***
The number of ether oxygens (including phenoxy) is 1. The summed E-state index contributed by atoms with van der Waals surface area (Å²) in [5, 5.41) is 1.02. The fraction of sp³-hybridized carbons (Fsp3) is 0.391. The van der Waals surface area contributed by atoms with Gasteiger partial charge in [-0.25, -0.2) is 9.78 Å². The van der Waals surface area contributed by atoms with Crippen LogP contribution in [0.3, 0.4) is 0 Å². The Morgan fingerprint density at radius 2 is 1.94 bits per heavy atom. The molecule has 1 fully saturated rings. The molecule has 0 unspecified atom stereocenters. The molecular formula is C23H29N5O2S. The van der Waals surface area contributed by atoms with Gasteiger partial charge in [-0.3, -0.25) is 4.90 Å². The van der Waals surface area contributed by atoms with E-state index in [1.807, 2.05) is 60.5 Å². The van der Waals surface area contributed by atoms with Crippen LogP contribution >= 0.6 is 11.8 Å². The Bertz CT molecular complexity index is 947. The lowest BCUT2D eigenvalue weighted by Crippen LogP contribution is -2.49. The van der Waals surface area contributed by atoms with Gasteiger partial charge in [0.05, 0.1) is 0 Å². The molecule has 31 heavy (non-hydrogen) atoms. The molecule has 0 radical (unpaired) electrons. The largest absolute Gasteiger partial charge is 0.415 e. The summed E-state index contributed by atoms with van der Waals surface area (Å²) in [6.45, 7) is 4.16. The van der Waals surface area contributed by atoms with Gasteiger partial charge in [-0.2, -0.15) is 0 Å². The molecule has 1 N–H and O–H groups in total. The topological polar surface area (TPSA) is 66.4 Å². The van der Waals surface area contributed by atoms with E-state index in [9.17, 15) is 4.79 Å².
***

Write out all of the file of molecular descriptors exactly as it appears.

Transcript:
The number of ether oxygens (including phenoxy) is 1. The summed E-state index contributed by atoms with van der Waals surface area (Å²) in [5, 5.41) is 1.02. The fraction of sp³-hybridized carbons (Fsp3) is 0.391. The van der Waals surface area contributed by atoms with Gasteiger partial charge in [-0.25, -0.2) is 9.78 Å². The van der Waals surface area contributed by atoms with Crippen LogP contribution in [0.3, 0.4) is 0 Å². The Morgan fingerprint density at radius 2 is 1.94 bits per heavy atom. The molecule has 1 fully saturated rings. The molecule has 0 unspecified atom stereocenters. The molecular formula is C23H29N5O2S. The van der Waals surface area contributed by atoms with Gasteiger partial charge in [-0.3, -0.25) is 4.90 Å². The van der Waals surface area contributed by atoms with E-state index in [1.807, 2.05) is 60.5 Å². The van der Waals surface area contributed by atoms with Crippen LogP contribution >= 0.6 is 11.8 Å². The Bertz CT molecular complexity index is 947. The lowest BCUT2D eigenvalue weighted by Crippen LogP contribution is -2.49. The van der Waals surface area contributed by atoms with Gasteiger partial charge in [0.05, 0.1) is 0 Å². The molecule has 31 heavy (non-hydrogen) atoms. The molecule has 0 radical (unpaired) electrons. The largest absolute Gasteiger partial charge is 0.415 e. The summed E-state index contributed by atoms with van der Waals surface area (Å²) in [6.45, 7) is 4.16. The van der Waals surface area contributed by atoms with Gasteiger partial charge in [-0.2, -0.15) is 0 Å². The molecule has 1 N–H and O–H groups in total. The topological polar surface area (TPSA) is 66.4 Å². The van der Waals surface area contributed by atoms with E-state index in [9.17, 15) is 4.79 Å².